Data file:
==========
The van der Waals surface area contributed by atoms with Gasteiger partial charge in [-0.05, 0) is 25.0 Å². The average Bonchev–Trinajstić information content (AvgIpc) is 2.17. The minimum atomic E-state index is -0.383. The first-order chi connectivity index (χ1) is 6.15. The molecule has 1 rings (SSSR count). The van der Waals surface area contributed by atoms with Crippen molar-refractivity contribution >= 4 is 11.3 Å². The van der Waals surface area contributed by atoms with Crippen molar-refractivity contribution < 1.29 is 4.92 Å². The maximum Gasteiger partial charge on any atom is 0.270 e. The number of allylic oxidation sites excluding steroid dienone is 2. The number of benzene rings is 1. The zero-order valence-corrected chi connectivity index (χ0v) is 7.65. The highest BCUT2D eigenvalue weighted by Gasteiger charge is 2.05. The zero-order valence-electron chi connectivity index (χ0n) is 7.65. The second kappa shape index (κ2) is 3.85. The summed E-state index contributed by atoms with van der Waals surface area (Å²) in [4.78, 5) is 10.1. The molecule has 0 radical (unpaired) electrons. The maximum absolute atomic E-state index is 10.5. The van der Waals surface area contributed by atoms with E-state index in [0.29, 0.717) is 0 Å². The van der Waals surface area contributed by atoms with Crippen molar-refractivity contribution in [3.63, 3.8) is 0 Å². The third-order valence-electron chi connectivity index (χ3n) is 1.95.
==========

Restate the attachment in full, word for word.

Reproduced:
The van der Waals surface area contributed by atoms with Gasteiger partial charge in [-0.05, 0) is 25.0 Å². The average Bonchev–Trinajstić information content (AvgIpc) is 2.17. The minimum atomic E-state index is -0.383. The first-order chi connectivity index (χ1) is 6.15. The molecule has 1 rings (SSSR count). The van der Waals surface area contributed by atoms with Crippen molar-refractivity contribution >= 4 is 11.3 Å². The van der Waals surface area contributed by atoms with Crippen molar-refractivity contribution < 1.29 is 4.92 Å². The maximum Gasteiger partial charge on any atom is 0.270 e. The number of allylic oxidation sites excluding steroid dienone is 2. The number of benzene rings is 1. The zero-order valence-corrected chi connectivity index (χ0v) is 7.65. The highest BCUT2D eigenvalue weighted by Gasteiger charge is 2.05. The zero-order valence-electron chi connectivity index (χ0n) is 7.65. The second kappa shape index (κ2) is 3.85. The summed E-state index contributed by atoms with van der Waals surface area (Å²) in [4.78, 5) is 10.1. The molecule has 0 radical (unpaired) electrons. The maximum absolute atomic E-state index is 10.5. The van der Waals surface area contributed by atoms with E-state index in [0.29, 0.717) is 0 Å². The van der Waals surface area contributed by atoms with Crippen molar-refractivity contribution in [3.63, 3.8) is 0 Å². The third-order valence-electron chi connectivity index (χ3n) is 1.95.